Is one gold coin too much to ask?
The Australian AIDS Fund Incorporated renews its call for an annual World AIDS Day gold coin collection to be taken up in the churches as a tangible gesture to help people living with HIV/AIDS throughout the world.
In an Open Letter appeal to Australia's Catholic Bishops through Online Catholics, Australia's smallest AIDS-care charity, The Australian AIDS Fund Incorporated, is renewing its call for them to organise an annual World AIDS Day gold coin collection to be taken up in the churches as a tangible gesture to help people living with HIV/AIDS throughout the world.
Brian Haill, the founder of the Melbourne-based charity which was an agency member of Catholic Social Services Victoria for more than a decade, made his first such appeal to Cardinal George Pell more than six years ago but the bishops refused the cardinal on the basis that the national flock was already sufficiently burdened with special collections.
Mr Haill remembers the rejection well: “It was about that time that my local parish priest subsequently announced that he'd be expecting his parishioners to contribute to a gold coin collection, not once a year but every month to help fund the construction of a new church hall. It's still being taken up.”
Mr Haill says the special nationwide collection would need to be taken up on the Sunday closest to World AIDS Day which is marked on December the 1 (for example, December 3 this year).
"With 25 million already killed by AIDS, over 40 million presently living with HIV/AIDS, and with more than three million killed by it each year and some five million infected annually, what else is needed to melt the bishops' hearts?" Mr Haill asked.
"The Catholic Church in Australia does so little in its response to people struggling to live with HIV/AIDS.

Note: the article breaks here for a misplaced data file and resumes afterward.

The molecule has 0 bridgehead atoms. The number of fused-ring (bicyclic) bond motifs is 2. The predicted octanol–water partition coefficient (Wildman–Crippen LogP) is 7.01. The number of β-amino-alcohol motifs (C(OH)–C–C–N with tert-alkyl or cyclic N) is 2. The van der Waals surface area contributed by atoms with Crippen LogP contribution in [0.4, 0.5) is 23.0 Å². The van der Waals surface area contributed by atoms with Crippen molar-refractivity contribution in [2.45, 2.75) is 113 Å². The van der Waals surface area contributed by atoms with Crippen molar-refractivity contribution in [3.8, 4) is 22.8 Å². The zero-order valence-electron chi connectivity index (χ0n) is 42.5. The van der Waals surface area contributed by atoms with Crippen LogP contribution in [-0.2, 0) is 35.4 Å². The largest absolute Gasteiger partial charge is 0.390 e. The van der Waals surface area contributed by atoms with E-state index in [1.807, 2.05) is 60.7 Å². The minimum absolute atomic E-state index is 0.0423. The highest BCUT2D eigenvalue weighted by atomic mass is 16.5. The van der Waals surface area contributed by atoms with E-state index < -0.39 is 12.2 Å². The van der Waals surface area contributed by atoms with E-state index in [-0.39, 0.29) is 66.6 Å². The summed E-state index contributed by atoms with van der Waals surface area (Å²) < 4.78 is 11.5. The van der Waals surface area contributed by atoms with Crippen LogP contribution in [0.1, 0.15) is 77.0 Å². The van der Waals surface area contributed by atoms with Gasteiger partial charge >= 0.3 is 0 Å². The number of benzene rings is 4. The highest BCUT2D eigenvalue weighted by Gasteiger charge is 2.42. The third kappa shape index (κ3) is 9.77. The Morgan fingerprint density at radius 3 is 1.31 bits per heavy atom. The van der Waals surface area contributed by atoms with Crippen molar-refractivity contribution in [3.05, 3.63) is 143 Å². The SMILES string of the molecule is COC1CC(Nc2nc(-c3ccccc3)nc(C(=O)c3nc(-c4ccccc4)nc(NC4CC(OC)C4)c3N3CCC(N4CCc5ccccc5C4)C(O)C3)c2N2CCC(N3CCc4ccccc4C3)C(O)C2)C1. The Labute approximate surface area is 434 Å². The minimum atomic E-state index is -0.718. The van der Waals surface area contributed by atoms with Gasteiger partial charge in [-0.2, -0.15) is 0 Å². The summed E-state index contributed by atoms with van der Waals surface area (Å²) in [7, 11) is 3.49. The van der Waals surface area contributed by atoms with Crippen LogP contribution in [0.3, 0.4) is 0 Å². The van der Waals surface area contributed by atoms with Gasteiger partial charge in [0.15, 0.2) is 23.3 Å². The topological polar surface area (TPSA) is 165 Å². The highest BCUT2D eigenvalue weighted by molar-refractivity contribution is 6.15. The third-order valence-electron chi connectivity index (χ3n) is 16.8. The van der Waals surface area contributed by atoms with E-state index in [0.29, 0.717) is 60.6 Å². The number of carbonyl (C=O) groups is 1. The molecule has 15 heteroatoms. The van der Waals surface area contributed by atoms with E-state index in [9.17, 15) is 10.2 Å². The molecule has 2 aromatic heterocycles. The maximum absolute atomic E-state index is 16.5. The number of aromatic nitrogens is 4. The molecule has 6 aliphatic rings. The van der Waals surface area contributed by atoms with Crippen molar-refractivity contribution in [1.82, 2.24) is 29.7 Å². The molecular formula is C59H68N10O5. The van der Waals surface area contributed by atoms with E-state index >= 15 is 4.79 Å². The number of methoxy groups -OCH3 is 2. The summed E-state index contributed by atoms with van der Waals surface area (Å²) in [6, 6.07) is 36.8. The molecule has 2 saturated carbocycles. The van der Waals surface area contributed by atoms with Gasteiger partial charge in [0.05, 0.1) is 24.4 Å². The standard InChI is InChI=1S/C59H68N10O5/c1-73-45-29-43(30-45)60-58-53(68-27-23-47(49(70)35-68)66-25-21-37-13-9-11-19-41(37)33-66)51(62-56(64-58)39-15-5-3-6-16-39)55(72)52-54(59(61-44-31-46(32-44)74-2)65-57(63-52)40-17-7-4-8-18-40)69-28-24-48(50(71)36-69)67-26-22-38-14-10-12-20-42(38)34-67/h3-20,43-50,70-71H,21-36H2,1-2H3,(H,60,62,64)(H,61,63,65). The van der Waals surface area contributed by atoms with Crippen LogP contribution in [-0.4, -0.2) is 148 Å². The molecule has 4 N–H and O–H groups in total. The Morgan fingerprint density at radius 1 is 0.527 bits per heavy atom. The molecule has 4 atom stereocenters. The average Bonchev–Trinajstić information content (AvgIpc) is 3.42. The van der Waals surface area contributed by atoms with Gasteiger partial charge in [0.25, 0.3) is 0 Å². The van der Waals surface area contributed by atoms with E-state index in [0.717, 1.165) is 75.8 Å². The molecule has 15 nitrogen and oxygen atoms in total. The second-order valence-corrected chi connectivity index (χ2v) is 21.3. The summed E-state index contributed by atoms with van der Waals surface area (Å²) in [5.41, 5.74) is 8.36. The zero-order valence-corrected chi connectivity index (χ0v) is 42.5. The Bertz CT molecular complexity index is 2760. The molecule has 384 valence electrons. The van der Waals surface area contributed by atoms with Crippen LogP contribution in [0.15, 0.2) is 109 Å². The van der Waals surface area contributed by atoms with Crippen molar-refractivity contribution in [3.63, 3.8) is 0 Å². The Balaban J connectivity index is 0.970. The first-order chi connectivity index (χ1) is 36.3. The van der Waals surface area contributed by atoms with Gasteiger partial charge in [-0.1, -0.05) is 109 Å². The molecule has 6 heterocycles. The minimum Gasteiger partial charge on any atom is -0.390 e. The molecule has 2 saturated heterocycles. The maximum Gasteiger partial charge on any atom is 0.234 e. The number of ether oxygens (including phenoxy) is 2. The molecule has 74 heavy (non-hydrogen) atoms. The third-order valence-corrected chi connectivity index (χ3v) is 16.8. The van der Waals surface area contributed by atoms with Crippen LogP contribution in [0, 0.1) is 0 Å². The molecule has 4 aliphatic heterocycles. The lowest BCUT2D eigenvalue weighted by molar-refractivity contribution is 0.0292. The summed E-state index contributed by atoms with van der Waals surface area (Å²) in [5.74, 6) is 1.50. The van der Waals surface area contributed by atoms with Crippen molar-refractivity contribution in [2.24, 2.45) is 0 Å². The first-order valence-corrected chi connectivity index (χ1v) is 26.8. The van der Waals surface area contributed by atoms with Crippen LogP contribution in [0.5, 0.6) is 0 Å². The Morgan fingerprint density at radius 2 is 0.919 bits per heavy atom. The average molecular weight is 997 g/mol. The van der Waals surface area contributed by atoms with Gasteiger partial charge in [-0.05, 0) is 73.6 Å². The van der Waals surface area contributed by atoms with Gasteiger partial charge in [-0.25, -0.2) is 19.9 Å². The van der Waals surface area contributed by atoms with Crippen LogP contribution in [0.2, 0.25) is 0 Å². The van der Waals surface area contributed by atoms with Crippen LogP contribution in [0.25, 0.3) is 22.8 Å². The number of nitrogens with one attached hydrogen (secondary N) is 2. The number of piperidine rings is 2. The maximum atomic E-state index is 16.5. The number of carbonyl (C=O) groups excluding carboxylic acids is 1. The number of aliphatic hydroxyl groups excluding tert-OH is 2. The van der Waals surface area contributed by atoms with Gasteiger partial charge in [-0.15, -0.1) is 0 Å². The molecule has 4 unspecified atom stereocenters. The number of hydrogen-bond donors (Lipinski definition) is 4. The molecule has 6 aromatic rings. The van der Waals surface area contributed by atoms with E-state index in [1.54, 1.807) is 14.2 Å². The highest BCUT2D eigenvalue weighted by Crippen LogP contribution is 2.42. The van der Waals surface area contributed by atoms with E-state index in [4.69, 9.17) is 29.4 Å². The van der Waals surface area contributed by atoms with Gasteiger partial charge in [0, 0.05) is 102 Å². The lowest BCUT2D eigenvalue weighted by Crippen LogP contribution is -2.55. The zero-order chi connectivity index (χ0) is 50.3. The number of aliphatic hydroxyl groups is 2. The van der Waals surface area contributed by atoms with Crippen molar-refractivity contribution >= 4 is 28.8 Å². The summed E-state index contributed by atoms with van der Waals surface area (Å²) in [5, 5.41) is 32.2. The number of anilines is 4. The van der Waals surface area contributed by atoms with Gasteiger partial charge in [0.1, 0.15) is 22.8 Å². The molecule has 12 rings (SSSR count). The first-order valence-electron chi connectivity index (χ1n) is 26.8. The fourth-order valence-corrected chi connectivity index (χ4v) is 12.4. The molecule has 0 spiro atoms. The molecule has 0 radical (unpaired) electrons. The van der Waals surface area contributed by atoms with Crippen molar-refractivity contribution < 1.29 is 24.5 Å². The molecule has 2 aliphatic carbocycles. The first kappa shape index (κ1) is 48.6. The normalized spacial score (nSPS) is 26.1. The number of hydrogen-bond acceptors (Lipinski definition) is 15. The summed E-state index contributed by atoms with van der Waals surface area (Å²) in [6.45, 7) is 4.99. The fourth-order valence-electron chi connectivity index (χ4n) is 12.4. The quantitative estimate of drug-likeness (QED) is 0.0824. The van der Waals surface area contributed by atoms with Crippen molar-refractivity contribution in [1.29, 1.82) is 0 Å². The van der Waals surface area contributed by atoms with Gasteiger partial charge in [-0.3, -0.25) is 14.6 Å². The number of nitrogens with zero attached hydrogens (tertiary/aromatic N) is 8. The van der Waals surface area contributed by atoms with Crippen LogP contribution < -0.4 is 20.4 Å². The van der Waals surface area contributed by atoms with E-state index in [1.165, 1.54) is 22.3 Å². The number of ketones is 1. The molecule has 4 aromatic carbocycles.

“About five years ago, the Melbourne Archdiocese pulled the plug even on what little money it used to give us to provide supported accommodation and care to men, women and children living with HIV/AIDS in Victoria. It decided it only wanted to involve itself in a part-time chaplaincy service and even the address of that facility was to be kept secret. It's located close to St Patrick's Cathedral, in East Melbourne, but its postal address is listed as in another suburb," Mr Haill said.
"Surely, an annual gold coin collection is the least the Church can do.
"As World AIDS Day 2006 looms, the world has been alerted to the imminent prospect that Pope Benedict will make a pronouncement on whether the Church will allow the use of condoms by those married Catholics whose spouses are infected by HIV/AIDS.
“If that wide expectation of approval is dashed, the Pope will have shredded his best opportunity to endorse a tangible - a Christ-like - gesture of compassion.
“While the Church has an enviable global record as a caregiver, isn't avoidance in the first instance so much more desirable?"
Talking about warm gestures, Mr Haill added that The Australian AIDS Fund had been engulfed in a tidal wave of hand-knitted jumpers made by people, both young and old, throughout Australia, responding to a plea for something better in which to wrap Africa's orphans, some of whom are simply reliant on newspaper.
He said that in just the past few weeks, almost 20,000 jumpers - and assorted bonnets and bootees - had been knitted by people in a host of environments including nursing homes, retirement villages, community centres, private homes and knitting circles. Some 7000 were already at sea, bound for orphans in Malawi, with the others about to follow.
The details of this Malawi project are on the The Australian AIDS Fund Incorporated website.